Criminalizing camping only wastes local government resources. Rather than addressing the barriers people have to obtaining stable housing, employment, and access to education, bans such as the one proposed simply create a harmful cycle. We take people from the street, throw them into the criminal system, and then back to the streets and into an even more disadvantaged situation. While these laws are constantly justified under the theory that they are a protection of public interest and health, evidence shows that they are in fact ineffective, expensive, and routinely violate basic human rights.
The National Low Income Housing Coalition Out of Reach Report 2020, Gap Report 2021, and the National Law Center on Homelessness and Poverty all note that in order to address homelessness, housing must be the solution. It is astounding that with 67 million dollars set to come into Colorado, 24.7 million coming into the State of Colorado through HOME funds, and continued Emergency Solutions Grants (ESG), Mayor Coffman is choosing to spend time on an archaic and failed policy.
With the influx of Federal funds and the guidance of HUD Secretary Fudge to stop criminalizing poverty, to stop building shelters, and to find housing-first sustainable models to uplift communities as a whole out of an ever-growing homeless and housing crisis, why would Mayor Coffman waste taxpayer money on a failed approach rather than taking advantage of this historic moment to create lasting change and stability for Aurora?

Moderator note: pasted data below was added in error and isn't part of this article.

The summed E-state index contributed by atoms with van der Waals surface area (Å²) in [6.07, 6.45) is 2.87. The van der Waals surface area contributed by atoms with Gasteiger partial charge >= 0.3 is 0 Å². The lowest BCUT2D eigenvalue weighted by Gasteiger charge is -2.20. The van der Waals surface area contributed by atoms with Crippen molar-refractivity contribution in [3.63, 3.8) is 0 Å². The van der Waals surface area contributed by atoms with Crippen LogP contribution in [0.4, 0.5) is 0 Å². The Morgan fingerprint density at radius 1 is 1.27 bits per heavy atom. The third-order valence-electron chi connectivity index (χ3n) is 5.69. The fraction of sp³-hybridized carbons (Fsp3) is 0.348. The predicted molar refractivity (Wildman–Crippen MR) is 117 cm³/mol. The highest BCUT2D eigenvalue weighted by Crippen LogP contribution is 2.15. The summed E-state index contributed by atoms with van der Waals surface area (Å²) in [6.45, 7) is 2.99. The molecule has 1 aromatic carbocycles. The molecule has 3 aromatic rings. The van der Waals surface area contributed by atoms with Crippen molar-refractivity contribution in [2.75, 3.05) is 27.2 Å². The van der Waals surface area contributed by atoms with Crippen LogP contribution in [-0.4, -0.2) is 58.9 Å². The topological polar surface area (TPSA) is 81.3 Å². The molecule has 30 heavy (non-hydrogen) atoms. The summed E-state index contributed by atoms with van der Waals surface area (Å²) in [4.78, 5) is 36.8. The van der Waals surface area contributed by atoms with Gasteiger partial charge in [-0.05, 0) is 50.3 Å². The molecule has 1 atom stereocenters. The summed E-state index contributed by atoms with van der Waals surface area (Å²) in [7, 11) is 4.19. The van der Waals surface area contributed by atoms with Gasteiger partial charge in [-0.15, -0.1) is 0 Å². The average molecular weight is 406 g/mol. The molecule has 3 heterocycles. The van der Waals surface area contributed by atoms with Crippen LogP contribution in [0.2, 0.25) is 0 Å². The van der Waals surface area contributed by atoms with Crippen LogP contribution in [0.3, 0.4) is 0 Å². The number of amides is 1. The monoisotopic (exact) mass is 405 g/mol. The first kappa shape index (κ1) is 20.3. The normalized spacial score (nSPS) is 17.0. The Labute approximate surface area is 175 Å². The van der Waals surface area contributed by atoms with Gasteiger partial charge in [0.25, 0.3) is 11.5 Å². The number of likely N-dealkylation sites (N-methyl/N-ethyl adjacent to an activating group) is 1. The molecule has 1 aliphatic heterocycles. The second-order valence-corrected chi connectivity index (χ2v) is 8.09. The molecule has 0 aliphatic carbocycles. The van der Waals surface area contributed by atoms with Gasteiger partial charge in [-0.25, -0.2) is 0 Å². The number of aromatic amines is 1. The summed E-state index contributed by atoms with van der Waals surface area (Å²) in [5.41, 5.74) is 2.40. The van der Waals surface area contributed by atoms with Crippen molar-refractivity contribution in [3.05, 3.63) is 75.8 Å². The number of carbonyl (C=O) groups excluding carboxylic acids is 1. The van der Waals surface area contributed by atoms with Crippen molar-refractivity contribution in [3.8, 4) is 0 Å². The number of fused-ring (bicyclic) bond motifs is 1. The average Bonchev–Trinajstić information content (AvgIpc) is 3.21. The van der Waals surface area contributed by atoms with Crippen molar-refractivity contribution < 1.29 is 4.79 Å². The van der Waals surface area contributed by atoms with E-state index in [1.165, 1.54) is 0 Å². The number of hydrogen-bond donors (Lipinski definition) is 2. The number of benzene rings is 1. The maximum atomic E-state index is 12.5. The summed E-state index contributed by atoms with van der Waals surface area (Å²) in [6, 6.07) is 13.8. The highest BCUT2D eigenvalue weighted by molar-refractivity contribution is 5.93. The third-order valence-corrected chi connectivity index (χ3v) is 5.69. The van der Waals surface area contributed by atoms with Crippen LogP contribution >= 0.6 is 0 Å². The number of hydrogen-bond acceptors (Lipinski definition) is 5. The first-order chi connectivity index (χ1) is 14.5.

Criminalization of poverty has historically been used as a way to discriminate against those who are not welcome in communities. It has been used as a way to legalize segregation, and ensure those encompassed by its policy remain trapped in an inescapable cycle of poverty. The Institute for Policy Studies notes that criminalization of poverty — which is what this camping ban is—disproportionally affects people of color, and has historically been utilized to encourage segregation.
Poverty can affect anyone. You and I are not as far away from having to spend a night on the street as we might think. I’ve made a habit of visiting and getting to know many of our unhoused neighbors in Aurora, and I can tell you that poverty is blind.
I know that our community and our city can do better, and I urge the Mayor to listen to experts, heed research, and reconsider this ban. With the influx of funds, service providers in the community, reaching out to assist with short term and long term homeless and housing plans, and direction from the federal level down, we can find a way forward that allows all within our community to find stability. As Mayor, Coffman’s job is to care for all Aurorans, not just those who were lucky enough to remain stable during a global pandemic.
Kathleen Van Voorhis, PhD, is director of Housing Justice at Interfaith Alliance of Colorado. She is a lifelong Aurora resident and a housing and homelessness expert.